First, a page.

Colts and Will Levis: Can Josh Allen Comparisons Convince Indy to Draft QB?

There are two big questions looming over the Colts as the NFL Draft approaches: Which quarterback should they select? And should they trade up to get him?

Indianapolis has the No. 4 pick and is poised to finally end the quarterback carousel in April’s draft, but there’s a good chance Alabama’s Bryce Young and Ohio State’s CJ Stroud — ranked as the top two signal callers in this year’s class — won’t be on the board if the team stays put.

The Texans will likely draft a quarterback at No. 2, and QB-needy teams like the Raiders (No. 7) and Panthers (No. 9) could try to trade up to the Bears at No. 1 — unless the Colts trade first. In my first mock draft, I had Indianapolis trade this year’s No. 4 and 35 picks, a fifth-round pick and next year’s first-round pick to land the No. 1 selection, which the team used to select Young .

Some believe that’s too much to give up for the 5-foot-10 Young, who would join Kyler Murray as only the second quarterback under six feet to be the No. 1 pick. However, NFL Network draft analyst Daniel Jeremiah projected an arguably steeper price for the No. 1 pick based on years of studying the draft. In his projected trade, the Colts would trade the No. 4 and No. 35 picks, and a 2024 first- and second-rounder for the No. 1 pick and a 2024 fourth-rounder from the Bears.

“I wouldn’t sleep well at night if I was just going to be stuck there at No. 4,” Jeremiah added during a Zoom media availability Friday.

If Indianapolis were to stay and miss out on Young and Stroud, Kentucky’s Will Levis and Florida’s Anthony Richardson are the next two QB options, with the latter seen as the biggest project with perhaps the highest ceiling. For this piece, however, I focused on Levis, who drew comparisons to Bills quarterback Josh Allen.

Levis is 6-foot-4 and weighs 230 pounds, while Allen is 6-foot-5 and 237 pounds. Levis, like Allen, is mobile and has a cannon arm, which should appeal to Colts general manager Chris Ballard and his longtime affinity for impressive physicality. Both quarterbacks were also late bloomers in college, going through coaching changes after establishing themselves and dealing with injuries during their final college seasons. But it still feels to me that Levis becoming Allen 2.0 in the NFL is a long-term, best-case scenario and perhaps not the most realistic.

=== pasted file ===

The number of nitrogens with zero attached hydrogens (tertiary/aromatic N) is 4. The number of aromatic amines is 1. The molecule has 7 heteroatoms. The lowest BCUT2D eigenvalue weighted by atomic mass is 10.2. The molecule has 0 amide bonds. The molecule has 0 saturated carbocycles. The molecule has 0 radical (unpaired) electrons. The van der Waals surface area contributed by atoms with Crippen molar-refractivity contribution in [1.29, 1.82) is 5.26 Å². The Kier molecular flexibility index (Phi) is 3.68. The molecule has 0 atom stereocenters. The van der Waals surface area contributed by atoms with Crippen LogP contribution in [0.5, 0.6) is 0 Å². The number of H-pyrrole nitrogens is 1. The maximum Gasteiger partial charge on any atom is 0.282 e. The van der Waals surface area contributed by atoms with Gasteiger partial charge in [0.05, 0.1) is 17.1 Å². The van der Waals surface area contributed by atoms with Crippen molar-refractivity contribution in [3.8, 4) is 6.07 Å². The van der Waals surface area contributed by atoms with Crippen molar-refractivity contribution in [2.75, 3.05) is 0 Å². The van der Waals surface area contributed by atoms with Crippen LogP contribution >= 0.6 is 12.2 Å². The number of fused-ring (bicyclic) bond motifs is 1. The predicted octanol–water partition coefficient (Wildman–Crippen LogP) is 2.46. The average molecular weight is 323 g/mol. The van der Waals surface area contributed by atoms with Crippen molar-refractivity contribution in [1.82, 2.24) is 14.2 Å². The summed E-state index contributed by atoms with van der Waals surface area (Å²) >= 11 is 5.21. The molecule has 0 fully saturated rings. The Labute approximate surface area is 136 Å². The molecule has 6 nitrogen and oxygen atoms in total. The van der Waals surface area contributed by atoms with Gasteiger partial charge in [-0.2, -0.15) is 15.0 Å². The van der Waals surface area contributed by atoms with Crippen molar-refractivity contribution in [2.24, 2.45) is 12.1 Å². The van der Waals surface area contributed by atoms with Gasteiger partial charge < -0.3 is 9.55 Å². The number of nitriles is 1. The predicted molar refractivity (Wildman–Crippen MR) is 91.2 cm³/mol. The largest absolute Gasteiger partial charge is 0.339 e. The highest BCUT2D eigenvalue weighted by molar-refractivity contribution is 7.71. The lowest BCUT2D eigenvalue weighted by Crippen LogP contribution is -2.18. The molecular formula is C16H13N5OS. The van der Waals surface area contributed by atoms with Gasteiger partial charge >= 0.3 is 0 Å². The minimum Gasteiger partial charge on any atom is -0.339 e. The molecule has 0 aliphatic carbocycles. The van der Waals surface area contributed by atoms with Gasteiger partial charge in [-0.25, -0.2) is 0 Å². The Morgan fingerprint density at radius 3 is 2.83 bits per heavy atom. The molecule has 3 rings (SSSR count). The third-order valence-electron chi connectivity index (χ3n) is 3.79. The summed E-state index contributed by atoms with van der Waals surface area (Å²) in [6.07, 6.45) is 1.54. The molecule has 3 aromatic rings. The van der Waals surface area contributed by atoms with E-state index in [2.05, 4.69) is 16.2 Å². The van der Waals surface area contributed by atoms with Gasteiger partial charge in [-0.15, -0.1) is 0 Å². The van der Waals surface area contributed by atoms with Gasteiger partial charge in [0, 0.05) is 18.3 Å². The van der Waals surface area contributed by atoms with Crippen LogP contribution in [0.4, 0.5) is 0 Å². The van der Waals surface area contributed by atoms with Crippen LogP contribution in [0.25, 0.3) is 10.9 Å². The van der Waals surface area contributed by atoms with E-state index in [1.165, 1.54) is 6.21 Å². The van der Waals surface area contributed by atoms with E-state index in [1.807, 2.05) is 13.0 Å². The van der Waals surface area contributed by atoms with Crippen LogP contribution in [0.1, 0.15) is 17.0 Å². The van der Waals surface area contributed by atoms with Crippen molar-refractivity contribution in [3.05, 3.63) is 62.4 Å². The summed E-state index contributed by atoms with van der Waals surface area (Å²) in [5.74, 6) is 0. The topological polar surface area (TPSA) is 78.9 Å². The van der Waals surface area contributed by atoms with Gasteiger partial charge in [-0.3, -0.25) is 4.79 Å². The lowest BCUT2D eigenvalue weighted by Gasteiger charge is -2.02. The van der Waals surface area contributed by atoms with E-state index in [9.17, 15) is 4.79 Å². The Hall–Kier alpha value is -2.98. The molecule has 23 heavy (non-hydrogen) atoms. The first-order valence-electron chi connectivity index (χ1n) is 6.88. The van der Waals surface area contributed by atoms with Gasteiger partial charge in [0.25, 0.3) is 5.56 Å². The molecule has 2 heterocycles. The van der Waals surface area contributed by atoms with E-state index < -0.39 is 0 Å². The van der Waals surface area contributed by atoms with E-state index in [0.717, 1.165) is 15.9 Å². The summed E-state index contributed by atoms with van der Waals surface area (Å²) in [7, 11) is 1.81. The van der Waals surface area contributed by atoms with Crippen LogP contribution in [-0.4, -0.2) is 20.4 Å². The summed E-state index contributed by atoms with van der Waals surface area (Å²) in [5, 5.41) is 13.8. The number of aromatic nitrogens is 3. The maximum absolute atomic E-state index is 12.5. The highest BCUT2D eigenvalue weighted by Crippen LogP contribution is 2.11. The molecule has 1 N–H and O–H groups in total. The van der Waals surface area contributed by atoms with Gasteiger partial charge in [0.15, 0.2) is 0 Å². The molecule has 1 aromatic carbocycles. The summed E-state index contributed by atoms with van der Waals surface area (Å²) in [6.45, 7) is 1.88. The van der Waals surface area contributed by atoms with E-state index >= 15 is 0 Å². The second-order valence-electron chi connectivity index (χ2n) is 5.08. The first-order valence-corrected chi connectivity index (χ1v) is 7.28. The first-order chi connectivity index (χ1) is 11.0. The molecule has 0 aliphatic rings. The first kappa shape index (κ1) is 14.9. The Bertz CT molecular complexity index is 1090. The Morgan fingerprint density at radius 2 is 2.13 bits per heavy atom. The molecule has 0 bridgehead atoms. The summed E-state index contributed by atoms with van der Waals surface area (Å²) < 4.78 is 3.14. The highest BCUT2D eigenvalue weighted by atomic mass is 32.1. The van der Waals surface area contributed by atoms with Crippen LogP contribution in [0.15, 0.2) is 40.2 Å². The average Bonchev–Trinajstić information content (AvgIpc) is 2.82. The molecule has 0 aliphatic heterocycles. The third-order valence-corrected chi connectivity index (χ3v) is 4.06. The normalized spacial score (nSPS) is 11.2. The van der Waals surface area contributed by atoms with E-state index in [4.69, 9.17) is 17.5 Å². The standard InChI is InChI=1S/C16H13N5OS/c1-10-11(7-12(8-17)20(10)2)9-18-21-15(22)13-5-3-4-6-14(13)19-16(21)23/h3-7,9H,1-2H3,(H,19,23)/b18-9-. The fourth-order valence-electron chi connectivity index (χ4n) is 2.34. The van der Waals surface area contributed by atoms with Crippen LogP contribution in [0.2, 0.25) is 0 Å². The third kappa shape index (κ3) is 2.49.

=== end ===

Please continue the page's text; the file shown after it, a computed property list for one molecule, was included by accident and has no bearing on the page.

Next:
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With that in mind, I asked Jeremiah and three members of Athletics College football staff: Nick Baumgardner, Seth Emerson and Chris Vannini – who have seen Levis a lot more than I have – these two questions:

1. What is your overall assessment of Levis?
2. Besides Allen, which current NFL quarterback would you compare Levis to?

Here’s what they said at Tuesday’s NFL Scouting Combine:

Jeremiah’s assessment: “You start with the sacks and the turnovers. I mean, that’s the cause for concern. It’s the flag. So, you’ve got to navigate it and you’ve got to dig into it if you’re a team and talk to him and sit down and watch the tape and go through it and see if you can learn some things. Not all those things are going to be on him. When you look at some of the turnovers, there are quite a few tipped throws. When you look at the sacks, the offensive line wasn’t very good in front of him this year, and that’s some protection. I’d like to sit there and go over all the sacks and turnovers when you sit down with him because it’s a big number and it needs to be explained. I don’t think it’s all up to him.

– The damage case is different. I mean, I don’t want to go through and try to excuse any problems, but when I watched him, I didn’t like when he was working on the left side of the field. I thought he was closed. I thought he threw against (his body). Then I find out after I watch the tape that he had a messed up toe, he had a messed up shoulder and I think that affected it to some extent. But the things you can’t disprove, he has a strong arm. He is a really good athlete. Especially the year before when he is healthy. You can see him as a runner. You can use him on some design quarterback runs, plus he just organically makes things happen.

“He is tough. He hangs in there and takes shots. There are times when I wish he would feel things better on the backside. Every time he gets hit, it’s a surprise party. I wish he had just a little better sense to get up and get away from some of these things. But toughness is not a problem at all. He can make any type of throw you want. It’s digging into some of the issues to find out what the deal is with him and why some of these things are happening in terms of turnovers and sacks.”